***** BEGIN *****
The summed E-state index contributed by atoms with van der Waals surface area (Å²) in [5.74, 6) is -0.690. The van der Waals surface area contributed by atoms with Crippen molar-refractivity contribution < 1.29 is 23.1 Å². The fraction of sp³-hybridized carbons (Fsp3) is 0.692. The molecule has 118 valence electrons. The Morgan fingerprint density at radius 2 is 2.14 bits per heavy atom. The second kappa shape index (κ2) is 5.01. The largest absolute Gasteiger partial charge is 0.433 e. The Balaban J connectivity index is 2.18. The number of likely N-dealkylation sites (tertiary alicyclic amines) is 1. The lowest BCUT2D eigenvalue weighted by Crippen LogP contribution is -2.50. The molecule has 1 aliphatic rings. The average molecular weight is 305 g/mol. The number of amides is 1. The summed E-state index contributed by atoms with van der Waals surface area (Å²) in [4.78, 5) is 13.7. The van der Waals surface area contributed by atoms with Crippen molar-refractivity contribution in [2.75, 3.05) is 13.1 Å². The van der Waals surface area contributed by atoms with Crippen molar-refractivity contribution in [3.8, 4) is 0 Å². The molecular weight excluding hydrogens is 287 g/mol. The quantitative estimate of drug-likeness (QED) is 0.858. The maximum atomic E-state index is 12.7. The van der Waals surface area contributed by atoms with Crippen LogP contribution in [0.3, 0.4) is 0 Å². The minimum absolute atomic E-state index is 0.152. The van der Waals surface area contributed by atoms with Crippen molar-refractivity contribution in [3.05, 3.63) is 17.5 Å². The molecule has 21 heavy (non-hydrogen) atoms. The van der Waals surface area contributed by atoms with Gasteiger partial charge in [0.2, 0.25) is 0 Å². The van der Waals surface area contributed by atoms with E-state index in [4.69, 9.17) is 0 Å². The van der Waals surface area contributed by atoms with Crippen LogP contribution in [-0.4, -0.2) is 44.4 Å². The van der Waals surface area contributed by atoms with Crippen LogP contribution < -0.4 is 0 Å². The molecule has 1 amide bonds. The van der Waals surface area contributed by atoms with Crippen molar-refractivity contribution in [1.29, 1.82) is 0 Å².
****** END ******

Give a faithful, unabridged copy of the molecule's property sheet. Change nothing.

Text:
The summed E-state index contributed by atoms with van der Waals surface area (Å²) in [5.74, 6) is -0.690. The van der Waals surface area contributed by atoms with Crippen molar-refractivity contribution < 1.29 is 23.1 Å². The fraction of sp³-hybridized carbons (Fsp3) is 0.692. The molecule has 118 valence electrons. The Morgan fingerprint density at radius 2 is 2.14 bits per heavy atom. The second kappa shape index (κ2) is 5.01. The largest absolute Gasteiger partial charge is 0.433 e. The Balaban J connectivity index is 2.18. The number of likely N-dealkylation sites (tertiary alicyclic amines) is 1. The lowest BCUT2D eigenvalue weighted by Crippen LogP contribution is -2.50. The molecule has 1 aliphatic rings. The average molecular weight is 305 g/mol. The number of amides is 1. The summed E-state index contributed by atoms with van der Waals surface area (Å²) in [4.78, 5) is 13.7. The van der Waals surface area contributed by atoms with Crippen molar-refractivity contribution in [2.75, 3.05) is 13.1 Å². The van der Waals surface area contributed by atoms with Crippen molar-refractivity contribution in [3.8, 4) is 0 Å². The molecular weight excluding hydrogens is 287 g/mol. The quantitative estimate of drug-likeness (QED) is 0.858. The maximum atomic E-state index is 12.7. The van der Waals surface area contributed by atoms with Crippen LogP contribution in [0.3, 0.4) is 0 Å². The minimum absolute atomic E-state index is 0.152. The van der Waals surface area contributed by atoms with Crippen molar-refractivity contribution in [3.05, 3.63) is 17.5 Å². The molecule has 21 heavy (non-hydrogen) atoms. The van der Waals surface area contributed by atoms with Gasteiger partial charge in [0.2, 0.25) is 0 Å². The van der Waals surface area contributed by atoms with E-state index in [4.69, 9.17) is 0 Å². The van der Waals surface area contributed by atoms with Crippen LogP contribution in [-0.4, -0.2) is 44.4 Å². The van der Waals surface area contributed by atoms with Crippen LogP contribution < -0.4 is 0 Å². The molecule has 1 amide bonds. The van der Waals surface area contributed by atoms with Crippen molar-refractivity contribution in [1.29, 1.82) is 0 Å².